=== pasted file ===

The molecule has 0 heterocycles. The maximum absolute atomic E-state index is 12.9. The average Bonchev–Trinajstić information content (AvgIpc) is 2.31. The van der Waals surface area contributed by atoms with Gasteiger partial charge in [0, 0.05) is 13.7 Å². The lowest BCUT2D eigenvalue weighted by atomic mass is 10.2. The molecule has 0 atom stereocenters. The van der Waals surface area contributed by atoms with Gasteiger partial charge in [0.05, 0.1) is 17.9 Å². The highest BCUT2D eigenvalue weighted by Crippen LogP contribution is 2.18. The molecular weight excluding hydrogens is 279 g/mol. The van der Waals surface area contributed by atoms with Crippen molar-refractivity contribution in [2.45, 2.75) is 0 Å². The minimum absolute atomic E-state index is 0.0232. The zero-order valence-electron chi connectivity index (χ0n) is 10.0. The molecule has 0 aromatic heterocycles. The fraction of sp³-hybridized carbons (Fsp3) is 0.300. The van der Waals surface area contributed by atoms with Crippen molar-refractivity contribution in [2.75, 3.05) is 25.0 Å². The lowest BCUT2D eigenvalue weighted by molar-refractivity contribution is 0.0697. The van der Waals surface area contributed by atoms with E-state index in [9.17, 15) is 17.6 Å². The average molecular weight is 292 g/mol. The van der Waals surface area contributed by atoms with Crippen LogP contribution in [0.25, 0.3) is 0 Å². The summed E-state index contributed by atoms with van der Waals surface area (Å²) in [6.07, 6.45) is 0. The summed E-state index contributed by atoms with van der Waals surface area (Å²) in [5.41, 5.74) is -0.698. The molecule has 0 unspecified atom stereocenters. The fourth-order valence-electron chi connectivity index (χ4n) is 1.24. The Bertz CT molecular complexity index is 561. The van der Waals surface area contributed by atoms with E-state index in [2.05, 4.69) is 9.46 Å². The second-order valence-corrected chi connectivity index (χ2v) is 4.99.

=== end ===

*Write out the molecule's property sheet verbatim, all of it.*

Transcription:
The molecule has 0 heterocycles. The maximum absolute atomic E-state index is 12.9. The average Bonchev–Trinajstić information content (AvgIpc) is 2.31. The van der Waals surface area contributed by atoms with Gasteiger partial charge in [0, 0.05) is 13.7 Å². The lowest BCUT2D eigenvalue weighted by atomic mass is 10.2. The molecule has 0 atom stereocenters. The van der Waals surface area contributed by atoms with Gasteiger partial charge in [0.05, 0.1) is 17.9 Å². The highest BCUT2D eigenvalue weighted by Crippen LogP contribution is 2.18. The molecular weight excluding hydrogens is 279 g/mol. The van der Waals surface area contributed by atoms with Crippen molar-refractivity contribution in [2.45, 2.75) is 0 Å². The minimum absolute atomic E-state index is 0.0232. The zero-order valence-electron chi connectivity index (χ0n) is 10.0. The molecule has 0 aromatic heterocycles. The fraction of sp³-hybridized carbons (Fsp3) is 0.300. The van der Waals surface area contributed by atoms with Crippen molar-refractivity contribution in [2.75, 3.05) is 25.0 Å². The lowest BCUT2D eigenvalue weighted by molar-refractivity contribution is 0.0697. The van der Waals surface area contributed by atoms with E-state index in [9.17, 15) is 17.6 Å². The average molecular weight is 292 g/mol. The van der Waals surface area contributed by atoms with Crippen LogP contribution in [0.25, 0.3) is 0 Å². The summed E-state index contributed by atoms with van der Waals surface area (Å²) in [6.07, 6.45) is 0. The summed E-state index contributed by atoms with van der Waals surface area (Å²) in [5.41, 5.74) is -0.698. The molecule has 0 unspecified atom stereocenters. The fourth-order valence-electron chi connectivity index (χ4n) is 1.24. The Bertz CT molecular complexity index is 561. The van der Waals surface area contributed by atoms with E-state index in [2.05, 4.69) is 9.46 Å². The second-order valence-corrected chi connectivity index (χ2v) is 4.99.